UPDATE: Seminaries don't form 'supermen,' but humble servants, pope says
VATICAN CITY (CNS) -- The mission of a seminary "is not to form 'supermen' who pretend to know and control everything," but to help seminarians become priests who are humble servants of the communities they continue to belong to, Pope Francis said.
"The Lord calls some of his disciples to be priests, that is, he chooses some of the sheep from his flock and invites them to be shepherds of their brothers and sisters," the pope wrote in a speech prepared for a group of rectors and staff members of seminaries in Latin America.
As priests, "we are fellow disciples of the rest of the Christian faithful and, therefore, we share the same human and spiritual needs, just as we are subject to the same frailties, limitations and errors," he wrote in the text he handed to the group Nov. 10 before speaking to them off the cuff.
The rectors and staff members were attending a course sponsored by the Dicastery for Clergy.
Pope Francis told them his prepared text was 12 pages long and "very good" because several people had worked with him on the draft, so they should read it. But he also wanted to share "what I have in my heart."
When he was preparing for the priesthood, he said, everything was done in a very strict order, step by step. "And the one who lasted until the end would be ordained, and the others would fall by the wayside or drop out."
But today, he said, much more personal attention is needed because "rigid formation schemes" train rigid priests, which is not what the church needs.
While "clear doctrine" is essential, young people today have many questions that must be heard and taken seriously.
But the pope said he really wanted to talk about "an obsession that I have," which is to emphasize how candidates for the priesthood must learn "proximity" or "closeness" to God, to their people, their peers and their bishops.
"The busier a priest is, the more he has to lose time in prayer," the pope said. "In other words, closeness to the Lord in prayer. That is the first thing."
And "we cannot have priests who are like directors of a parish business, who lead at the top of their voices," he said. They must know how to dialogue, to hold an elderly person's hand and to visit the sick.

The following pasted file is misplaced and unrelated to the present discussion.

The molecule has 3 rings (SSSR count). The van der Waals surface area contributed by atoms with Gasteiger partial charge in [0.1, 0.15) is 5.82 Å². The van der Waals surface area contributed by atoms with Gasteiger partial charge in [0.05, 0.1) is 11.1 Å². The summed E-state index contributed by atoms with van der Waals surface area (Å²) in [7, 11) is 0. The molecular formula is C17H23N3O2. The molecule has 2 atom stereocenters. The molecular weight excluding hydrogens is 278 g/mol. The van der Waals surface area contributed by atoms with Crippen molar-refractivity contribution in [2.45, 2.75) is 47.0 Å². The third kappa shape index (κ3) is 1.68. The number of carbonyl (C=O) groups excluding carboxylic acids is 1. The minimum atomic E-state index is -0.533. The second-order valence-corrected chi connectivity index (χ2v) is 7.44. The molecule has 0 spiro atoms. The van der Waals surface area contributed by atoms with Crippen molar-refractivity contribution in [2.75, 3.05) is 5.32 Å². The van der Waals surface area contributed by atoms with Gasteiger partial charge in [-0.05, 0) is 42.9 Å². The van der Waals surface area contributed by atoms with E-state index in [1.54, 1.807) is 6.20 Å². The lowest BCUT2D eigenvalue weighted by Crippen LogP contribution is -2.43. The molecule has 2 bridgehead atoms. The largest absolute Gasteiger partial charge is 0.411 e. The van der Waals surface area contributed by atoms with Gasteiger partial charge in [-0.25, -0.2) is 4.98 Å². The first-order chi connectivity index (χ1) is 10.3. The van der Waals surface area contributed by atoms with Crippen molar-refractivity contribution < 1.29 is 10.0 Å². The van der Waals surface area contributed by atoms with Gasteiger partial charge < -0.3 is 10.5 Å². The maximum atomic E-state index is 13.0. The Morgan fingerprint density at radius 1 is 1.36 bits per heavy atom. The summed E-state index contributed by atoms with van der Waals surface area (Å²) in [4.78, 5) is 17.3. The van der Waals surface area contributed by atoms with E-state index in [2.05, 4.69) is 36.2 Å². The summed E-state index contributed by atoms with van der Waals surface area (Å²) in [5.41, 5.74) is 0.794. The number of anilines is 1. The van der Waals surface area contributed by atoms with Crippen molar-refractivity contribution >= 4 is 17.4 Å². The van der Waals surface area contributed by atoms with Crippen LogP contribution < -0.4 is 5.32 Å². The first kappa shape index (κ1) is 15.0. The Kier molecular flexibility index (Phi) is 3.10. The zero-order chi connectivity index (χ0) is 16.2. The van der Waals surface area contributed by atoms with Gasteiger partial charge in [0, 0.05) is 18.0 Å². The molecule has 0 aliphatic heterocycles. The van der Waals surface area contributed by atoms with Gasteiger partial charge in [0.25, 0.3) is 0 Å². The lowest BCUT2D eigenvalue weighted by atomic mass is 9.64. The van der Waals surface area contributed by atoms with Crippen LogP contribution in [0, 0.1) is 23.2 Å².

Priests also must be close to their bishops, because "there is no church without a bishop," the pope said. Some priests may not like their bishops, but they must respect them, "not to kiss up to them" but because "he is their father."
"The gifts of grace and the traits of a wounded nature," marked by a tendency to sin, are normal parts of the life of every baptized person and are present in the seminarians as well, the pope wrote in his prepared text, so seminary training needs to help them become aware of both as they grow in faith and basic human maturity.
Pope Francis urged the rectors and seminary staff to help candidates for the priesthood learn "to read their own history" with the eyes of faith, seeing how and where God was at work and where they may have gone astray.
The rector and staff also must recognize that the way they live their own lives has a big impact on the seminarians.
Candidates for the priesthood should be able to see how "a healthy human maturation" involves overcoming difficulties and periods of crisis through a constant renewal of faith and reliance on the Lord, the pope wrote.
Since "one of the indicators of human and spiritual maturity is the development and consolidation of the ability to listen and the art of dialogue," he said, and those "are naturally anchored in a life of prayer, where the priest enters into daily dialogue with the Lord, even in moments of aridity or confusion."
The work of priests, especially in a seminary, is not easy, the pope said. Priests are human and experience "frustration, weariness, anger and powerlessness, which is why it is important to turn every day to Jesus, getting down on our knees and in his presence learning from him who is meek and humble of heart, so that little by little our heart learns to beat to the rhythm of the master's heart."